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Books on Afghanistan


Update No: 079 - (30/06/08)

Karzai gets through Paris
The Paris conference of donor countries took place in June. President Karzai had asked US$50 billion over 5 years to re-launch the rebuilding of the country and to boost his re-election campaign. On the whole, the government seemed to be pleased with the outcome of Paris. Even if for the first time donors openly complained about the corruption and inefficiency of the Afghan state and made demands that these issues be addressed, but once again failed to impose strict terms and conditions. The conference ended up quite with a more modest promise of an additional US$21 billion in aid, but there is still money left unspent from previous years and the government hopes to raise a few billion of its own. The current estimate is that revenue collection stands at 7% of GDP and has stopped growing. The general economic conditions seem bound to complicate Kabul’s task. Inflation is estimated to be close to 20% this year, a marked increase over the previous year, even if the IMF forecasts that the rate will halve next year as food prices recede. The pumping of external money will keep GDP growth at relatively high levels (over 8% both this year and next according to the IMF), but with little impact outside the capital and a few other cities. 

China to the rescue
Afghanistan’s best hope for increasing government revenue and investment levels seem to lay with China. The bidding for the Aynak copper mine signalled last year a turning point in China’s attitude towards Afghanistan: the Chinese state company which won the bid offered twice as much as the competitors. While this practice is common among Chinese state companies when raw materials of strategic interest to China are concerned, some observers construe this as an indication that China is also trying to woo Afghanistan by building up its economic influence there. Reportedly Chinese companies have shown interest in other natural resources of Afghanistan. The other main potential source of revenue for Kabul, the planned Turkmenistan-Afghanistan-Pakistan-India gas pipeline, continues to look rather unconvincing for several reasons. The Afghan government has committed itself to free its path from Taliban influence by 2010, a target that most commentators consider utterly unrealistic. 

Campaigning the Afghan way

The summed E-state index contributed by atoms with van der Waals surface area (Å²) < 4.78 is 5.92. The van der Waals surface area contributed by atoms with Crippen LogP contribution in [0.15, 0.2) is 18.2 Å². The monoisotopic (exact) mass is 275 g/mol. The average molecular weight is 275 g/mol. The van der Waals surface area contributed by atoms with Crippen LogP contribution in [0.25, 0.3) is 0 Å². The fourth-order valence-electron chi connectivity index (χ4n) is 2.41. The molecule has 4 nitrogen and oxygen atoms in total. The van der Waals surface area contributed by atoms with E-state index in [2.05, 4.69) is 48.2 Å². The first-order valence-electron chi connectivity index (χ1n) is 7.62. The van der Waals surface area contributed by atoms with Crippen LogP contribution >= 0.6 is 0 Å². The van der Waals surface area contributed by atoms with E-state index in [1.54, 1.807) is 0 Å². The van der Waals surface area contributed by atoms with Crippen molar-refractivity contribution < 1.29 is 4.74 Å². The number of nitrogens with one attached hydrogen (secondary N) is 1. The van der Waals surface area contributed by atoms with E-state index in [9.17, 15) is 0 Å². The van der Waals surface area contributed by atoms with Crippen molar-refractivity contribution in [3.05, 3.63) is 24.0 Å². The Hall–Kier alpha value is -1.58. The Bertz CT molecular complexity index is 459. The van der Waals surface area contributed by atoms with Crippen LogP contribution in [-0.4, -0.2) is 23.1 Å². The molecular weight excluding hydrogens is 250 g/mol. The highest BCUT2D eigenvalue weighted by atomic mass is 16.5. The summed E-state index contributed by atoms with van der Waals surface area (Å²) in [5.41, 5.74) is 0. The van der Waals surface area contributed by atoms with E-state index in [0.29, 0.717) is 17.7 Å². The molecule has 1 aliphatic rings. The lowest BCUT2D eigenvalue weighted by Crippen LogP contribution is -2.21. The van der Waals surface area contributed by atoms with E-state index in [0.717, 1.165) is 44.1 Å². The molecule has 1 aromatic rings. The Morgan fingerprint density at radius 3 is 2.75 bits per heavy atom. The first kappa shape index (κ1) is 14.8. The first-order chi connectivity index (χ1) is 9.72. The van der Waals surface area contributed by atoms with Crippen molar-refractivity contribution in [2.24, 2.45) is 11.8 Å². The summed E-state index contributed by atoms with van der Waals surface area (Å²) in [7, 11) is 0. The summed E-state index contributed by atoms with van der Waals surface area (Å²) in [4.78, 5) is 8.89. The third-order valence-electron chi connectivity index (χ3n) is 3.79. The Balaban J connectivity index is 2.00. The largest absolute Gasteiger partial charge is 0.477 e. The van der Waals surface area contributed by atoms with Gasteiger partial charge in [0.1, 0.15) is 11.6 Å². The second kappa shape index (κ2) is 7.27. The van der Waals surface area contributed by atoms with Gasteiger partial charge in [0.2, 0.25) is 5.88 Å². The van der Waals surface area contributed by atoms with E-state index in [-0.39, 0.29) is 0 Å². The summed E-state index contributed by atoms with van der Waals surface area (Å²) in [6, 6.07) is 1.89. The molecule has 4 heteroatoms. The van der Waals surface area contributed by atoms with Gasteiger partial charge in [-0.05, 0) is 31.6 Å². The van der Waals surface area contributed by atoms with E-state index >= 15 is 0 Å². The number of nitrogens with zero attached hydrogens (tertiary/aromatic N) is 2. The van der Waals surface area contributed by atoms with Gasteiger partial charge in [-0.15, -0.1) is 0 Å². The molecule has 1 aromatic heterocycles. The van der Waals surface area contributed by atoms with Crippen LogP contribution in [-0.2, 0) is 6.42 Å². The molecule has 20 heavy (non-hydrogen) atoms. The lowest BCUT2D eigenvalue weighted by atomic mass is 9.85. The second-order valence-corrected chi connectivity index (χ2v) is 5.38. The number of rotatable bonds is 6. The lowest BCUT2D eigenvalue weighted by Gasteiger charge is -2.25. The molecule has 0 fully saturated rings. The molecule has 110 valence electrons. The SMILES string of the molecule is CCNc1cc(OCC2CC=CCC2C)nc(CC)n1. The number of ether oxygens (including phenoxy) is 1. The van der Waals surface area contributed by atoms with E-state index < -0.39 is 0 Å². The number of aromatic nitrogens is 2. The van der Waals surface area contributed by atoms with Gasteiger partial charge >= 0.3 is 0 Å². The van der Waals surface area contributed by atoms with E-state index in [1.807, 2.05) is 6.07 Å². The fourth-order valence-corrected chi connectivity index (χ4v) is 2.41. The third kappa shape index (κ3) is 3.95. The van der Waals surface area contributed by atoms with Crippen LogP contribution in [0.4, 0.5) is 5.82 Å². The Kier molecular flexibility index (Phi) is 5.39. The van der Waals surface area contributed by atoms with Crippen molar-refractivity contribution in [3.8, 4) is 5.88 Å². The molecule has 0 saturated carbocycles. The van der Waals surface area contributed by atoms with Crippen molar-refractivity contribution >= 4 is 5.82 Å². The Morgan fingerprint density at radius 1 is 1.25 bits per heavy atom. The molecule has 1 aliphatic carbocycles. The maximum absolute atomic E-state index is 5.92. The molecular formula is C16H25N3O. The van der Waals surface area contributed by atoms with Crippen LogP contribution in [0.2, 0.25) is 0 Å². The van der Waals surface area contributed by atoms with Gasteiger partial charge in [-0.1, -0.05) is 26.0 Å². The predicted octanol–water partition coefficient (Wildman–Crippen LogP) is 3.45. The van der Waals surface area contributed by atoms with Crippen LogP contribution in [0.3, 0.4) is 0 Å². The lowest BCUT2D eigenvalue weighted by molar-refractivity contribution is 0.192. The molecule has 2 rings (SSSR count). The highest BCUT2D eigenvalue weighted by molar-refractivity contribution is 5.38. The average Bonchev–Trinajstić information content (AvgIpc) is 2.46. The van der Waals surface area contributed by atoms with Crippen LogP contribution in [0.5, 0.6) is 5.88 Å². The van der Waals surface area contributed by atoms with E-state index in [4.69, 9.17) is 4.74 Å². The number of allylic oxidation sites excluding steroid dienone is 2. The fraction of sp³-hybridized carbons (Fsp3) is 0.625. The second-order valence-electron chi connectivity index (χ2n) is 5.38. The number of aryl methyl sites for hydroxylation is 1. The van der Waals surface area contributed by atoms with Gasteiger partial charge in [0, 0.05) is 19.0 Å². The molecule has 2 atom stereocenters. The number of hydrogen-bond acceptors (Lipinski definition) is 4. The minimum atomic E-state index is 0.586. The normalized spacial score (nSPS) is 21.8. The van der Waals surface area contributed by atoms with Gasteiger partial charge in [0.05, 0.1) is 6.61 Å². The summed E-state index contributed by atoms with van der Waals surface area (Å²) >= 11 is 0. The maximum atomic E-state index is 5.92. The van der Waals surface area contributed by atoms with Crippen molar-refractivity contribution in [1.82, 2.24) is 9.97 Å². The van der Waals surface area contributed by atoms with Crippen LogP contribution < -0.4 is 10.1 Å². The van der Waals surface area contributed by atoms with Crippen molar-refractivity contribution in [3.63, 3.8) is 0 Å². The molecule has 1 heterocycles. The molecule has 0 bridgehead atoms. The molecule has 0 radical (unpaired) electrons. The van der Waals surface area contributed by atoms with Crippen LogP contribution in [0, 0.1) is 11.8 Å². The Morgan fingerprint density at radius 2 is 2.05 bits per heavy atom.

After several months, the tension between Hazaras and Pashtun Kuchis has finally erupted in violence in Wardak province, leading to loss of life and to thousands of people fleeing their homes. Karzai is not keen to clamp down on the Kuchis, who are largely responsible for the violence, because he is courting Pashtun support in the future elections. That Karzai is clearly in re-election mode is also shown by the fact that although in the past he had long refused to sign death sentences, now he courts public opinion by sending criminals to the gallows. Recently the Supreme Court has confirmed another 100 death sentences and Karzai will have to decide whether to sign them or not. The proceedings have been criticised by human rights activists because the trials took place behind closed doors and without defence attorneys. Karzai’s threat to send Afghan troops inside Pakistan to hunt Taliban insurgents has also to be read as part of pre-election campaigning – the Afghan army would not be able even to reach the border with Pakistan without American support, let alone enter Pakistan. Karzai is clearly trying to erase his image of a weak leader, although whether his strategy will be successful or not remains to be seen. The executions carried out in the past led to a temporary surge in his popularity, until it emerged that the most dangerous of the sentenced criminals had managed to get out of prison before the execution with the complicity of the police. Similarly, once it will be clear that Karzai cannot live up to his threats to Pakistan, any support that he might have gained is likely to falter again. 

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